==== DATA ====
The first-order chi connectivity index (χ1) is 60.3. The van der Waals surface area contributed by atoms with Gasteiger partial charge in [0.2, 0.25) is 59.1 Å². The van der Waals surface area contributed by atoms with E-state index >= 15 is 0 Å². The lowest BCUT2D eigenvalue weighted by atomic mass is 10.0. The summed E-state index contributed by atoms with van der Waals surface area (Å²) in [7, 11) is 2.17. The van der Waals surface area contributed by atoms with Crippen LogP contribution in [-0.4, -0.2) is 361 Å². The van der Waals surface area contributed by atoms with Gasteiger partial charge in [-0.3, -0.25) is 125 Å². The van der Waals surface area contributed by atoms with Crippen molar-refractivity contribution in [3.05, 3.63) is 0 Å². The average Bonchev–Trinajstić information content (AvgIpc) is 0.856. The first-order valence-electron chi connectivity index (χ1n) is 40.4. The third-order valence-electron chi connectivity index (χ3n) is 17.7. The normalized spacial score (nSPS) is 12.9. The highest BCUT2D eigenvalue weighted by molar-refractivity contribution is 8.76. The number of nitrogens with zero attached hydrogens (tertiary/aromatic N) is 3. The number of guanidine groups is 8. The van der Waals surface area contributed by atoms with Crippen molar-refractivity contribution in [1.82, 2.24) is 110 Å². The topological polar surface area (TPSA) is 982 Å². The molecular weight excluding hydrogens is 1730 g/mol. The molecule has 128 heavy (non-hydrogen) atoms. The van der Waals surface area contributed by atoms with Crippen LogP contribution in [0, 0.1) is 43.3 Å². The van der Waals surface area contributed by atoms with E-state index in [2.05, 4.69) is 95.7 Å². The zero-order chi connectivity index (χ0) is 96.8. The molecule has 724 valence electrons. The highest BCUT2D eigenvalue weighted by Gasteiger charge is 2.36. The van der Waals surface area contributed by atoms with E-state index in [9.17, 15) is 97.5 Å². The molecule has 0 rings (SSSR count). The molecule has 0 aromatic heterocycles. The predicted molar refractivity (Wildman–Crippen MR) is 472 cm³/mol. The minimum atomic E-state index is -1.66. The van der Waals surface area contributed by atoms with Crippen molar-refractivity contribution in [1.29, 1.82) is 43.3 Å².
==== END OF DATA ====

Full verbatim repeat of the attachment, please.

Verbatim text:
The first-order chi connectivity index (χ1) is 60.3. The van der Waals surface area contributed by atoms with Gasteiger partial charge in [0.2, 0.25) is 59.1 Å². The van der Waals surface area contributed by atoms with E-state index >= 15 is 0 Å². The lowest BCUT2D eigenvalue weighted by atomic mass is 10.0. The summed E-state index contributed by atoms with van der Waals surface area (Å²) in [7, 11) is 2.17. The van der Waals surface area contributed by atoms with Crippen LogP contribution in [-0.4, -0.2) is 361 Å². The van der Waals surface area contributed by atoms with Gasteiger partial charge in [-0.3, -0.25) is 125 Å². The van der Waals surface area contributed by atoms with Crippen molar-refractivity contribution in [3.05, 3.63) is 0 Å². The average Bonchev–Trinajstić information content (AvgIpc) is 0.856. The first-order valence-electron chi connectivity index (χ1n) is 40.4. The third-order valence-electron chi connectivity index (χ3n) is 17.7. The normalized spacial score (nSPS) is 12.9. The highest BCUT2D eigenvalue weighted by molar-refractivity contribution is 8.76. The number of nitrogens with zero attached hydrogens (tertiary/aromatic N) is 3. The number of guanidine groups is 8. The van der Waals surface area contributed by atoms with Crippen molar-refractivity contribution in [1.82, 2.24) is 110 Å². The topological polar surface area (TPSA) is 982 Å². The molecular weight excluding hydrogens is 1730 g/mol. The molecule has 128 heavy (non-hydrogen) atoms. The van der Waals surface area contributed by atoms with Crippen LogP contribution in [0, 0.1) is 43.3 Å². The van der Waals surface area contributed by atoms with E-state index in [2.05, 4.69) is 95.7 Å². The zero-order chi connectivity index (χ0) is 96.8. The molecule has 724 valence electrons. The highest BCUT2D eigenvalue weighted by Gasteiger charge is 2.36. The van der Waals surface area contributed by atoms with E-state index in [9.17, 15) is 97.5 Å². The molecule has 0 rings (SSSR count). The molecule has 0 aromatic heterocycles. The predicted molar refractivity (Wildman–Crippen MR) is 472 cm³/mol. The minimum atomic E-state index is -1.66. The van der Waals surface area contributed by atoms with Crippen molar-refractivity contribution in [1.29, 1.82) is 43.3 Å².